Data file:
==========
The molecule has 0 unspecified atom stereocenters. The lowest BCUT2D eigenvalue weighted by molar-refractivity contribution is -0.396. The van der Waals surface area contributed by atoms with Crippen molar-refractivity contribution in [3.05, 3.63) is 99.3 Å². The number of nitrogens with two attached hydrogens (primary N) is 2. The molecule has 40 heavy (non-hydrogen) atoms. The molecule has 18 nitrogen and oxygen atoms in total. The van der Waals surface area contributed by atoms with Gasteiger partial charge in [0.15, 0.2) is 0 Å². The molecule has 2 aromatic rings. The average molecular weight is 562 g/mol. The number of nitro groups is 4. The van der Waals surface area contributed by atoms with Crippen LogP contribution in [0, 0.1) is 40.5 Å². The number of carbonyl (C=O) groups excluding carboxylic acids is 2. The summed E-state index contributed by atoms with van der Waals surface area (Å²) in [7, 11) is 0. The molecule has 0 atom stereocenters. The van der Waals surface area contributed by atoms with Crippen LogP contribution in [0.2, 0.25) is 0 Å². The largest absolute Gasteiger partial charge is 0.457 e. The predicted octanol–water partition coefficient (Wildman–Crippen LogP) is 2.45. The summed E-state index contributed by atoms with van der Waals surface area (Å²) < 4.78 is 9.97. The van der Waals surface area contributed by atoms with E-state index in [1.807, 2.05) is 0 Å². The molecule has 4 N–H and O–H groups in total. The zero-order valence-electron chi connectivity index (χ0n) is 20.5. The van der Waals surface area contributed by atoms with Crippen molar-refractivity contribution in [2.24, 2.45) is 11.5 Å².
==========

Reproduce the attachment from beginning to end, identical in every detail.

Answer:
The molecule has 0 unspecified atom stereocenters. The lowest BCUT2D eigenvalue weighted by molar-refractivity contribution is -0.396. The van der Waals surface area contributed by atoms with Crippen molar-refractivity contribution in [3.05, 3.63) is 99.3 Å². The number of nitrogens with two attached hydrogens (primary N) is 2. The molecule has 40 heavy (non-hydrogen) atoms. The molecule has 18 nitrogen and oxygen atoms in total. The van der Waals surface area contributed by atoms with Gasteiger partial charge in [0.15, 0.2) is 0 Å². The molecule has 2 aromatic rings. The average molecular weight is 562 g/mol. The number of nitro groups is 4. The van der Waals surface area contributed by atoms with Crippen LogP contribution in [0, 0.1) is 40.5 Å². The number of carbonyl (C=O) groups excluding carboxylic acids is 2. The summed E-state index contributed by atoms with van der Waals surface area (Å²) in [7, 11) is 0. The molecule has 0 atom stereocenters. The van der Waals surface area contributed by atoms with Crippen LogP contribution in [0.2, 0.25) is 0 Å². The largest absolute Gasteiger partial charge is 0.457 e. The predicted octanol–water partition coefficient (Wildman–Crippen LogP) is 2.45. The summed E-state index contributed by atoms with van der Waals surface area (Å²) < 4.78 is 9.97. The van der Waals surface area contributed by atoms with E-state index in [1.807, 2.05) is 0 Å². The molecule has 4 N–H and O–H groups in total. The zero-order valence-electron chi connectivity index (χ0n) is 20.5. The van der Waals surface area contributed by atoms with Crippen molar-refractivity contribution in [2.24, 2.45) is 11.5 Å².